2018-019 – Medical Decision Support: A Guideline Database Application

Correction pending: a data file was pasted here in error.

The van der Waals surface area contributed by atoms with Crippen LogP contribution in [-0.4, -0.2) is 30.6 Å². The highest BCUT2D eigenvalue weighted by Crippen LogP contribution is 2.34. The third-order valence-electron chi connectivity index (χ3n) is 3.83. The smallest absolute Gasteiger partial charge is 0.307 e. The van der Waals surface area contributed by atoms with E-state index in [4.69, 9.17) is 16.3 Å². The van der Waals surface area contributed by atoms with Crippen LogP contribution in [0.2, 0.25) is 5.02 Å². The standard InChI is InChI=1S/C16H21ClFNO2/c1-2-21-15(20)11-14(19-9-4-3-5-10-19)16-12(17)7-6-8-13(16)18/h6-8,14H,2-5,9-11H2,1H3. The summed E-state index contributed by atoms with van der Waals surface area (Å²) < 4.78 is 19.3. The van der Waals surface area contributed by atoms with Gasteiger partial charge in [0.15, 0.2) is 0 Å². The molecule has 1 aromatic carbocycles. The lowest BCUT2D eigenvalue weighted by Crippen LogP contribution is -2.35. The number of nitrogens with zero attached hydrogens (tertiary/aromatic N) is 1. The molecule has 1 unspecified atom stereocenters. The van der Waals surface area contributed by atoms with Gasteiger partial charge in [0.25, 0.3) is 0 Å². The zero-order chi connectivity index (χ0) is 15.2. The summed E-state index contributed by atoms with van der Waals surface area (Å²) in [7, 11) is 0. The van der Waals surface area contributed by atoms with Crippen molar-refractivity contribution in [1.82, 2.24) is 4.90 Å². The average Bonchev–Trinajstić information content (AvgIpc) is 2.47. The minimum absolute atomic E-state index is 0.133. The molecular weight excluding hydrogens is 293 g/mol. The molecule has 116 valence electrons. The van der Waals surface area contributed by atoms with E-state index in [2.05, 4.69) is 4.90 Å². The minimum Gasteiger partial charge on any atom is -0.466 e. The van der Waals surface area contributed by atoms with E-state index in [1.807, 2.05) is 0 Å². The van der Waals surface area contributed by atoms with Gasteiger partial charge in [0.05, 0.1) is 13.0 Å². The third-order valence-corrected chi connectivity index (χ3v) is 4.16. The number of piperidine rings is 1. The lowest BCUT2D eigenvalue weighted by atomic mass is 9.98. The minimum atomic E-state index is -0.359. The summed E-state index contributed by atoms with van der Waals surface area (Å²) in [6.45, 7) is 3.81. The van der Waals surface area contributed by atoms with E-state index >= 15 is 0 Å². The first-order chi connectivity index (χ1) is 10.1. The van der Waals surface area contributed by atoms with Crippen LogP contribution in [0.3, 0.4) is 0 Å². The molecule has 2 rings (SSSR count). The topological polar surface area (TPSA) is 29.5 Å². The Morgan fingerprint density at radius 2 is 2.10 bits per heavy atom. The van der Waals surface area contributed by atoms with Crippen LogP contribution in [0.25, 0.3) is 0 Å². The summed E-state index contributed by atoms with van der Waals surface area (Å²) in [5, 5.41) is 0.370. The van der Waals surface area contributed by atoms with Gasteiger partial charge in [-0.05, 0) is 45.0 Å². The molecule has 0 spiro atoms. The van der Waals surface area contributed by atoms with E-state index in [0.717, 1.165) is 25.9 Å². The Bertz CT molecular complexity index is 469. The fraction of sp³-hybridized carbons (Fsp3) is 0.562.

Background In order to provide all patients with the standards of care, it is crucial to be able to readily access practice guidelines which are high level evidence documents that provide guidance as to the standards of care that all patients should receive. Being able to follow basic guidelines recommendations help to lower healthcare costs, decreases the amount of unnecessary tests, decreases subspecialty consultations, improves efficiency of care, and decrease medical errors. The American Medical Association (AMA) recognizes 176 medical specialties, of which there are a growing number of published guideline documents that are consistently being updated and published. There are currently >8000 of these published guidelines. These issues make it difficult to find information immediately and answer clinical question in real-time. As in primary care or general practice clinics, there is the shortfall of in-depth understanding of a vast number of complex diseases and being able to navigate appropriateness of care and, at times, complex clinical decisions. Even though there are multiple applications and online resources available, the information is often too basic, too cumbersome to obtain, and not centralized or in a cohesive and comprehensive collection. There is a present need for a system that provides easy access to practice guidelines in a cohesive and comprehensive manner. Technology Description Researchers at The University of New Mexico are developing a new platform that will use artificial intelligence to automate transitioning of current published practice guideline documents into an organized database, that will serve as a cumulative repository of current medical knowledge quintessence. Such database may be linked and be utilized by existing and future medical decision support tools. Such medical decision support tools will provide clinicians with easy access to practice guidelines in order to ensure high levels of evidence and standard of care for a wide range of diseases. They will help providers that do not have readily available access to subspecialty care, especially those who practice in rural settings or areas of medical shortages. Gregg Banninger GBanninger@innovations.unm.edu 505-272-7908

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